I am both very trusting and highly skeptical, traits that have served me well over my 30 something years on the planet.
A few weeks ago, “Kelvin Duaner” (firstname.lastname@example.org) emailed Brooke and I to inquire about rates for a family reunion package and whether we accepted credit card. Both are fairly common requests.
We went back and forth with “Kelvin” a few times, ultimately settling on a rate for 5 hours of service. The only kicker? He was adamant about paying by credit card. As a general rule, we don’t accept credit payments. We’re setup to do it, but try to stick with checks. Old school. I know. I offered Kelvin a few different options, but he wouldn’t budge. I figured the miles were REALLY important to him. Been there. So I gave in and provided a paypal invoice.
Then I received this email:
I’m going to repeat that once more.
Do those email addresses even exist anymore? Is he still paying AOL for dial up service?! These are the things that went through my head!
I contacted email@example.com, aka “Lewis” and, over the course of 3-4 emails, learned that he:
- Has no website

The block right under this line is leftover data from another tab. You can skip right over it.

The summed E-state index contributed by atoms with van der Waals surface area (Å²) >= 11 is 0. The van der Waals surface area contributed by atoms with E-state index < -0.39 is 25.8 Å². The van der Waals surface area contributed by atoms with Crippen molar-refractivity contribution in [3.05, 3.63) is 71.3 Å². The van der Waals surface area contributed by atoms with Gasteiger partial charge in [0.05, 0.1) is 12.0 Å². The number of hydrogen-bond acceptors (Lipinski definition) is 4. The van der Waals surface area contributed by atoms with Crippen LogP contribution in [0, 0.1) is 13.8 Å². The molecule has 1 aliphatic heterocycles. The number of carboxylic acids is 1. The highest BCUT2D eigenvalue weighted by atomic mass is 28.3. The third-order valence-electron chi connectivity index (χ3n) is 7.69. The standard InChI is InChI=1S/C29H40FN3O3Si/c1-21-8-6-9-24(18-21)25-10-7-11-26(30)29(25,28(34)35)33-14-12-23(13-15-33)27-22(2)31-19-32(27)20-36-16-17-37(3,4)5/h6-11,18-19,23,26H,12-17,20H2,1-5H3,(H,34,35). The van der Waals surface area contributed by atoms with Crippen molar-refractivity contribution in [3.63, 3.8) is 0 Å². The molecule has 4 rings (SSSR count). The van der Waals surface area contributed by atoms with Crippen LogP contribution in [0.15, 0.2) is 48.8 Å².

- Has not started filing taxes, so does not have a bank account setup (?!)
- Is unable to accept payment at the event
At this point, I was still unclear about the actual scam, but all signs were pointing towards something super shady. I figured it was maybe stolen credit cards, but still couldn’t reason through it all. I let “Kelvin” know I wouldn’t be able to facilitate his payment to e.planner/Lewis but I’d still be happy to photograph his event.
As you can imagine, I’ve heard nothing since.
Fast forward a week or two and I’m telling the folks at work about this supposed scam and how I’m still baffled as to how they were going to make money. And then my co-worker explained it to me.
- Kelvin pays me my fee + $2000
- I send a check for $2000 to firstname.lastname@example.org
- email@example.com cashes my check
- Kelvin tells his credit card company/paypal that I never sent firstname.lastname@example.org the check (Even thought I did)
- Credit card company/paypal takes the money back – the money I already sent to email@example.com
- I’m out $2000 and e.planner, with the dumbest email ever, swindles me
It all made pretty decent sense after it was explained. And I’m obviously glad I didn’t go along with it. But it’s probably one of better email scams I’ve seen – and I’m a little annoyed at myself for making it as far as I did before realizing it was a scam. I hate the idea of someone taking advantage of an unknowing small business owner or someone just trying to help. Someone who may not realize that an @aol.com email is a major red flag!
This probably doesn’t directly pertain to most of you, but a good reminder to be wary! Happy Monday!